Table of Contents
ISRN Otolaryngology
Volume 2012, Article ID 181202, 10 pages
Clinical Study

Results and Complications of 1104 Surgeries for Velopharyngeal Insufficiency

St. John’s Hospital, Division of Pediatric Otorhinolaryngology, 1125 Budapest, Diós árok 1-3, Hungary

Received 12 December 2011; Accepted 18 January 2012

Academic Editors: S. L. Halum and M. P. Robb

Copyright © 2012 Jenő Hirschberg. This is an open access article distributed under the Creative Commons Attribution License, which permits unrestricted use, distribution, and reproduction in any medium, provided the original work is properly cited.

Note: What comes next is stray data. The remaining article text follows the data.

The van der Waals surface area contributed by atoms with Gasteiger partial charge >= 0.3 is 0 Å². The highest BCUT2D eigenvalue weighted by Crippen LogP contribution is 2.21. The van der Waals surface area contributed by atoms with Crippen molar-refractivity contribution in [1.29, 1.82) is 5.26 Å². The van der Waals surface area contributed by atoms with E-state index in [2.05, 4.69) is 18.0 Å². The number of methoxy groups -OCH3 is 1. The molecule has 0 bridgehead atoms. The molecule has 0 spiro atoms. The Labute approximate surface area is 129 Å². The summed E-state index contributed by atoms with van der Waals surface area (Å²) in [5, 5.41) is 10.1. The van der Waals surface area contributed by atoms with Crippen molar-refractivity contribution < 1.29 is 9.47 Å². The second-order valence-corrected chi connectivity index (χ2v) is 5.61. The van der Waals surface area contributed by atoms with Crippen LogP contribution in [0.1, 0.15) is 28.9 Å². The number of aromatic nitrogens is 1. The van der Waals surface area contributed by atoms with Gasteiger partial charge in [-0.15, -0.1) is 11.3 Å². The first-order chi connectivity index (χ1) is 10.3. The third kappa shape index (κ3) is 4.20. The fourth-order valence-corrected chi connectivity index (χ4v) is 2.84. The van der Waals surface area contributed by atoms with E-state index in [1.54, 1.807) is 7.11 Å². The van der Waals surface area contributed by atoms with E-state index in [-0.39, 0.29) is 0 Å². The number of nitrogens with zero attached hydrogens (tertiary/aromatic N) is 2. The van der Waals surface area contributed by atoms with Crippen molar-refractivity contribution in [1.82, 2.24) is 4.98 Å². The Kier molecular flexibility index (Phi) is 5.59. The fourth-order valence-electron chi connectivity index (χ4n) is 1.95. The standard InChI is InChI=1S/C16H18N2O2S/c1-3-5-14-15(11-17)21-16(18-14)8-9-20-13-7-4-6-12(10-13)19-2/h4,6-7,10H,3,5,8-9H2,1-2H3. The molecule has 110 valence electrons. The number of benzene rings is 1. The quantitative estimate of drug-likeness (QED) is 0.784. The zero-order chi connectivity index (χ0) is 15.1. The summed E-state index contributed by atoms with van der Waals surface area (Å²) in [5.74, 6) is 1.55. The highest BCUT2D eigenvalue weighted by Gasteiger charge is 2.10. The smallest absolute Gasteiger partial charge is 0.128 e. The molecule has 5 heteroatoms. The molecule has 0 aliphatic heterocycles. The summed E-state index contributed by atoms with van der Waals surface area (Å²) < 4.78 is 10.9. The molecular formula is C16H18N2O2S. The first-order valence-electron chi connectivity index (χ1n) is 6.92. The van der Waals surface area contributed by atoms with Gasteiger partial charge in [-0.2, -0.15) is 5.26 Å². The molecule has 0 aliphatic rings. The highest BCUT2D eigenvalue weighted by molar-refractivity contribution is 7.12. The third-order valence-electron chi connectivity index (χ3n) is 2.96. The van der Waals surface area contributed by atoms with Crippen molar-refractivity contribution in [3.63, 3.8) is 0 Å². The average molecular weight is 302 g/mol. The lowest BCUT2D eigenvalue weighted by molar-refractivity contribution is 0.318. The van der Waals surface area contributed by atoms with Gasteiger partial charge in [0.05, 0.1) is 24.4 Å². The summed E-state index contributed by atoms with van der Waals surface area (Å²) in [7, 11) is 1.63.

Velopharyngeal insufficiency (VPI) means that the velopharyngeal closure is inadequate or disturbed. VPI may be organic or functional, congenital or acquired and is caused by structural alterations or paresis. The symptoms are primarily to be found in speech (hypernasality), more rarely in swallowing and hearing. The management types are as follows: speech therapy, surgery, speech bulb, and others. Surgery is indicated if the symptoms of VPI cannot be improved by speech therapy. Among the operative methods, velopharyngoplasty constitutes the basis of the surgery. The pharyngeal flap was incorporated and survived in 98.1% of the cases, hyperrhinophony disappeared or became minimal in 90% after surgery in our material (1104 cases). The speech results seemed to be the same with superiorly or inferiorly based pharyngeal flap. The Furlow technique, push-back procedure, the sphincteroplasty, and the augmentation were indicated by us if the VP gap was less than 7 mm; these methods may also be used as secondary operation. We observed among 1104 various surgeries severe hemorrhage in 5 cases, aspiration in 2 cases, significant nasal obstruction in 68 patients, OSAS in 5 cases; tracheotomy was necessary in 2 cases. Although the complication rate is rare, it must always be considered that this is not a life-saving but a speech-correcting operation. A tailor-made superiorly based pharyngeal flap is suggested today, possibly in the age of 5 years.